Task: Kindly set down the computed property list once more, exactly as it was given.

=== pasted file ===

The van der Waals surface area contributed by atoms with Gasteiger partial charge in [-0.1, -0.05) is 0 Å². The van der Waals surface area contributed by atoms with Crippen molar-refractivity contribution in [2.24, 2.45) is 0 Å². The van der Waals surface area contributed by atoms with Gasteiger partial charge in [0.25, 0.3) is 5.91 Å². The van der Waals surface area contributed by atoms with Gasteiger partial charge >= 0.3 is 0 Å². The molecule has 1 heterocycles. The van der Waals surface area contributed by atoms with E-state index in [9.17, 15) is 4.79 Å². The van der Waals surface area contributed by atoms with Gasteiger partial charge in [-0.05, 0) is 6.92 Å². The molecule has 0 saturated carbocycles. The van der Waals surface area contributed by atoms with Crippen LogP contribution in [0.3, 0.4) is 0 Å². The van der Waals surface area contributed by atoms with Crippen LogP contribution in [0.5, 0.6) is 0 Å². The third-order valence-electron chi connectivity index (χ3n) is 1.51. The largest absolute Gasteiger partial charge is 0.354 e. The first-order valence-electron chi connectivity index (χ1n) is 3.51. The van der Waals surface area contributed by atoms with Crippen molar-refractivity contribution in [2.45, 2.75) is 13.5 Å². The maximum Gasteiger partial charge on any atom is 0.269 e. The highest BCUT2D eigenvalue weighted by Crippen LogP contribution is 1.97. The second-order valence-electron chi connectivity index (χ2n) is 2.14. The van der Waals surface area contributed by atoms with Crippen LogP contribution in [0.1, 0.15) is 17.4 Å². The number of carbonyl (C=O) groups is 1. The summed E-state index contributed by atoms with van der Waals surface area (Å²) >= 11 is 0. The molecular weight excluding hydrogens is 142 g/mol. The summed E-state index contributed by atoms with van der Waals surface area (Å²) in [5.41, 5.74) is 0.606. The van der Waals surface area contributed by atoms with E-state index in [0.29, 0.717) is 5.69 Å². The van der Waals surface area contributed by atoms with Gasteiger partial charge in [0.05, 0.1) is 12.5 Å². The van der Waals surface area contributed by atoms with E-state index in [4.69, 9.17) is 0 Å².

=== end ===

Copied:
The van der Waals surface area contributed by atoms with Gasteiger partial charge in [-0.1, -0.05) is 0 Å². The van der Waals surface area contributed by atoms with Crippen molar-refractivity contribution in [2.24, 2.45) is 0 Å². The van der Waals surface area contributed by atoms with Gasteiger partial charge in [0.25, 0.3) is 5.91 Å². The van der Waals surface area contributed by atoms with Gasteiger partial charge >= 0.3 is 0 Å². The molecule has 1 heterocycles. The van der Waals surface area contributed by atoms with E-state index in [9.17, 15) is 4.79 Å². The van der Waals surface area contributed by atoms with Gasteiger partial charge in [-0.05, 0) is 6.92 Å². The molecule has 0 saturated carbocycles. The van der Waals surface area contributed by atoms with Crippen LogP contribution in [0.3, 0.4) is 0 Å². The van der Waals surface area contributed by atoms with Crippen LogP contribution in [0.5, 0.6) is 0 Å². The third-order valence-electron chi connectivity index (χ3n) is 1.51. The largest absolute Gasteiger partial charge is 0.354 e. The first-order valence-electron chi connectivity index (χ1n) is 3.51. The van der Waals surface area contributed by atoms with Crippen molar-refractivity contribution in [2.45, 2.75) is 13.5 Å². The maximum Gasteiger partial charge on any atom is 0.269 e. The highest BCUT2D eigenvalue weighted by Crippen LogP contribution is 1.97. The second-order valence-electron chi connectivity index (χ2n) is 2.14. The van der Waals surface area contributed by atoms with Crippen LogP contribution in [0.1, 0.15) is 17.4 Å². The number of carbonyl (C=O) groups is 1. The summed E-state index contributed by atoms with van der Waals surface area (Å²) >= 11 is 0. The molecular weight excluding hydrogens is 142 g/mol. The summed E-state index contributed by atoms with van der Waals surface area (Å²) in [5.41, 5.74) is 0.606. The van der Waals surface area contributed by atoms with E-state index in [0.29, 0.717) is 5.69 Å². The van der Waals surface area contributed by atoms with Gasteiger partial charge in [0.05, 0.1) is 12.5 Å². The van der Waals surface area contributed by atoms with E-state index in [4.69, 9.17) is 0 Å².